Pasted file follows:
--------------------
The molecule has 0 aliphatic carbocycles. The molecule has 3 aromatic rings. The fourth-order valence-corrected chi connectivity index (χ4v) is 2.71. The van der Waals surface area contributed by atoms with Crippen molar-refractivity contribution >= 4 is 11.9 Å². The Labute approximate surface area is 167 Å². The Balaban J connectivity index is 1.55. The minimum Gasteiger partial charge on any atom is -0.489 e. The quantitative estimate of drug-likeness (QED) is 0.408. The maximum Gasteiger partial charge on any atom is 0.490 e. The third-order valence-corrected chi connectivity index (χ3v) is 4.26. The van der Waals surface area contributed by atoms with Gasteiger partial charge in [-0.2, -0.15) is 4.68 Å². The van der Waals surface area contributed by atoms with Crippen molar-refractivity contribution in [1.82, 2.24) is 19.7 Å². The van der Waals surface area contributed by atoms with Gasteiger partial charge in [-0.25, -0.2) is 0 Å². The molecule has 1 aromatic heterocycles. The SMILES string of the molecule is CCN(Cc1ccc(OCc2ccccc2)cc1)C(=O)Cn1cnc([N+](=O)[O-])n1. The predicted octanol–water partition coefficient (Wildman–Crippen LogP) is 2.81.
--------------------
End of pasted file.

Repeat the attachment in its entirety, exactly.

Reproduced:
The molecule has 0 aliphatic carbocycles. The molecule has 3 aromatic rings. The fourth-order valence-corrected chi connectivity index (χ4v) is 2.71. The van der Waals surface area contributed by atoms with Crippen molar-refractivity contribution >= 4 is 11.9 Å². The Labute approximate surface area is 167 Å². The Balaban J connectivity index is 1.55. The minimum Gasteiger partial charge on any atom is -0.489 e. The quantitative estimate of drug-likeness (QED) is 0.408. The maximum Gasteiger partial charge on any atom is 0.490 e. The third-order valence-corrected chi connectivity index (χ3v) is 4.26. The van der Waals surface area contributed by atoms with Gasteiger partial charge in [-0.2, -0.15) is 4.68 Å². The van der Waals surface area contributed by atoms with Crippen molar-refractivity contribution in [1.82, 2.24) is 19.7 Å². The van der Waals surface area contributed by atoms with Gasteiger partial charge in [-0.25, -0.2) is 0 Å². The molecule has 1 aromatic heterocycles. The SMILES string of the molecule is CCN(Cc1ccc(OCc2ccccc2)cc1)C(=O)Cn1cnc([N+](=O)[O-])n1. The predicted octanol–water partition coefficient (Wildman–Crippen LogP) is 2.81.